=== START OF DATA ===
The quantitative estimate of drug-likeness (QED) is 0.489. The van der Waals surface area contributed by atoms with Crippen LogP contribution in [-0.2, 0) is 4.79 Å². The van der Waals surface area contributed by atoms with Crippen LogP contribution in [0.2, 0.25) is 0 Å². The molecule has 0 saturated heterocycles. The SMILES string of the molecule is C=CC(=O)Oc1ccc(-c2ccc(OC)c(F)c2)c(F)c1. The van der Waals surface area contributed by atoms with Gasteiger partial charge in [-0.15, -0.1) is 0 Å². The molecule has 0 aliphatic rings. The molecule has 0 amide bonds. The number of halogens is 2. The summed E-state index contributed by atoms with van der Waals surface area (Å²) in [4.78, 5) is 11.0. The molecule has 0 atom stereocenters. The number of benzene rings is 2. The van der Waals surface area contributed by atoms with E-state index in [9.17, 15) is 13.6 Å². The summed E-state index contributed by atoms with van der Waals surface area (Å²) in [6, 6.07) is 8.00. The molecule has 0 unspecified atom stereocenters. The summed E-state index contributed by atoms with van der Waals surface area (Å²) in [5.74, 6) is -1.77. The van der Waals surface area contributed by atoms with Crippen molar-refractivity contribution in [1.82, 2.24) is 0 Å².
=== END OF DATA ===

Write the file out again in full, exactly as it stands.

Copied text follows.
The quantitative estimate of drug-likeness (QED) is 0.489. The van der Waals surface area contributed by atoms with Crippen LogP contribution in [-0.2, 0) is 4.79 Å². The van der Waals surface area contributed by atoms with Crippen LogP contribution in [0.2, 0.25) is 0 Å². The molecule has 0 saturated heterocycles. The SMILES string of the molecule is C=CC(=O)Oc1ccc(-c2ccc(OC)c(F)c2)c(F)c1. The van der Waals surface area contributed by atoms with Gasteiger partial charge in [-0.15, -0.1) is 0 Å². The molecule has 0 aliphatic rings. The molecule has 0 amide bonds. The number of halogens is 2. The summed E-state index contributed by atoms with van der Waals surface area (Å²) in [4.78, 5) is 11.0. The molecule has 0 atom stereocenters. The number of benzene rings is 2. The van der Waals surface area contributed by atoms with E-state index in [9.17, 15) is 13.6 Å². The summed E-state index contributed by atoms with van der Waals surface area (Å²) in [6, 6.07) is 8.00. The molecule has 0 unspecified atom stereocenters. The summed E-state index contributed by atoms with van der Waals surface area (Å²) in [5.74, 6) is -1.77. The van der Waals surface area contributed by atoms with Crippen molar-refractivity contribution in [1.82, 2.24) is 0 Å².